Archive for the ‘Critics to Watch’ Category
We at Movie-Thoughts recently found a fan website for David Lynch’s Mulholland Dr. that goes into painstaking detail to interpret the film and its many intricacies. If you’ve ever seen the film, or even just heard about it, you know that it’s not a film that is easy to make heads or tails of. Many who have seen the film, critics included, have been baffled by it since its release in 2001.
Surprisingly, however, a widespread inability to understand the film has not kept it from being enormously liked by critics and audiences alike. It has a rating of 82% on RottenTomatoes.com and 67 on Metacritic, with a consensus being that the movie’s visuals help captivate and intrigue despite the plot and story being “enigmatic.” Many critics have come to regard the film very highly; so much so that Film Comment magazine’s Top 100 Movies of the Decade critics poll has it ranked #1.
The website that we found, Mulholland-Drive.net, has an essay written by a man named Alan Shaw (we had no success in researching exactly who he is) that goes into extreme detail. When we started reading his essay we were absolutely floored. The explanations that Shaw posits may be hard to grasp at first, but they soon become increasingly lucid. The amount of thought he must have put into such ideas had to have exhausted him. His legwork is for our benefit, however, because no other source that we’ve been able to find has provided such interesting, thorough, and thought-provoking material (though the site offers links to other sources for analysis on the film).
Here is a snippet that gives you a sense of what the source provides:
“Throwing caution to the wind, Lynch asks us what would happen if we were not just in one head at a time? What would happen if our complex motivations and conflicted hearts were represented by a cast of personas in conflict with one another, and all struggling for control over the direction that our life will take. If you are willing to think of the main character in Mulholland Drive in this light, and envision her fantasy as a journey to determine the ultimate fate she will face after the fantasy is over, then you begin to understand the enormous trust Lynch puts in his audience. He wants us to take the journey with her, seeing her life through the eyes of multiple personas. And in so doing, Lynch wants us to learn to love her and to be angry with her, to be impressed and unimpressed, to be filled with hope and to be filled with dread. In essence, he wants us to engage her conflict with her, and to come away without any easy answers. And in the end, he wants us to learn some very heart wrenching lessons.”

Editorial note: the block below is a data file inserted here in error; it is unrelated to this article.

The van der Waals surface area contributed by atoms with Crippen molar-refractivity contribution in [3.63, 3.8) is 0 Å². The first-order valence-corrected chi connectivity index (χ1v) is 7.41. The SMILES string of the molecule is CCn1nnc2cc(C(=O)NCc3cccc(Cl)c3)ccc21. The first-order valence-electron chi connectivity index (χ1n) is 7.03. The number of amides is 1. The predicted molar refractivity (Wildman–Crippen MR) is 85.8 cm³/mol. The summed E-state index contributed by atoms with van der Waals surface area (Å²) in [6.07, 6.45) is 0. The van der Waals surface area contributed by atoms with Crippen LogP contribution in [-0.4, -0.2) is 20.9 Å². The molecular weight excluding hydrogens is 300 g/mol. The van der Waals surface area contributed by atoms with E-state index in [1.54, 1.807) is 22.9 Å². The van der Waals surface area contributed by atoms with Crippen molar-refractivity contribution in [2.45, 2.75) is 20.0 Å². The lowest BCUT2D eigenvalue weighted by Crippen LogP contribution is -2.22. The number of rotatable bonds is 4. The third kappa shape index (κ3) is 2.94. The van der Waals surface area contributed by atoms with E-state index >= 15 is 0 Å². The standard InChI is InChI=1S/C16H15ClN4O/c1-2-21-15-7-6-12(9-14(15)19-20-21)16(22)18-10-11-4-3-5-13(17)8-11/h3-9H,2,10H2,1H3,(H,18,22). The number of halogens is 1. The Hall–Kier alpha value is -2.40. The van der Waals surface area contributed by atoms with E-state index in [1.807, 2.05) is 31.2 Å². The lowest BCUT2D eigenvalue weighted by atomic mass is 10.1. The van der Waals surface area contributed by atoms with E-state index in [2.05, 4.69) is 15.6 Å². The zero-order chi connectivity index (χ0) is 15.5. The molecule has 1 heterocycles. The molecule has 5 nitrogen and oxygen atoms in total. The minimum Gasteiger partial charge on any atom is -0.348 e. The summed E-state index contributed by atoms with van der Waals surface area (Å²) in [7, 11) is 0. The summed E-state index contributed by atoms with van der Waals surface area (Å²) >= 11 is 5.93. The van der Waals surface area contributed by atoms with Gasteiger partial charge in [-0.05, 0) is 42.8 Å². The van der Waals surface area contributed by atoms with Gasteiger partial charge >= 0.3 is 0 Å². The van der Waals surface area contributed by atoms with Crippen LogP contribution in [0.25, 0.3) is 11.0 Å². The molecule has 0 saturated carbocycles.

For those who already love Mulholland Dr. it will enhance the fulfillment you have when watching it (unless you like not being sure of what’s going on), and for those who have been put off or disinterested because of how enigmatic the movie is Shaw’s writings will open your mind in a way that will allow you to begin to actually understand it. We could not recommend this source more highly.
If you know of a great source for in-depth thought on a film, share it with the world by telling us about it! Let us know what it is and where to find it and we’ll pass it along to all the rest of our readers. You can contact us via our Contact page, email at Clifford@Movie-Thoughts.com, or Twitter @MovieThoughts09.
While in keeping an eye on the world of film criticism, a new assessor managed to stand out. Christopher Monfette (of IGN.com) wrote a particularly well-crafted review of Where the Wild Things Are in that he was able to deftly articulate his personal observations whilst using material from the movie to explain and support his perspective. Now, such achievements ought not to be considered great. On the contrary, reaching such a level of writing should be considered merely a fulfillment in competence. However being that the number of online movie reviewers who actually display evidence of an education seems to decrease by the day, I must insist on congratulating members of this guild.
Clarity is not the only notable attribute concerning Monfette’s writing. His articulation, which is something that goes beyond simply choosing the right syntax and word choice, is able to reveal deeper elements of the film by only referring to the surface values of his citations. This allows him to avoid giving spoilers and still provide a tangible viewpoint based on clear reasoning. Having the ability to accomplish this is impressive. The thing to watch from now on, though, is if he is able to write and review at such a level consistently. To judge for yourselves on whether or not he seems capable of this I invite you to also read his review of Saw VI.
Monfette’s experience seems limited (he has only a couple dozen published reviews) and I failed to find any kind of biography, but as things stand now I would consider him to be a critic to watch. It should be fun tracking his career, especially if it continues to rise.
I came across a particularly interesting review of District 9, written by a reverend named Robert Barron. Published for WordOnFire.org, Fr. Barron brings up an interesting interpretation of the film’s main conflict between the aliens and humans, referencing such philosophers as Hegel and Levinas. Without giving anything away, the philosophical relationship that is introduced is one of the most valid that has been mentioned in any review about the film I have yet read. It is worth a good, contemplative look, and instantly makes Fr. Barron a reviewer to keep an eye on.
Also, if you haven’t already, check out our review of District 9 here.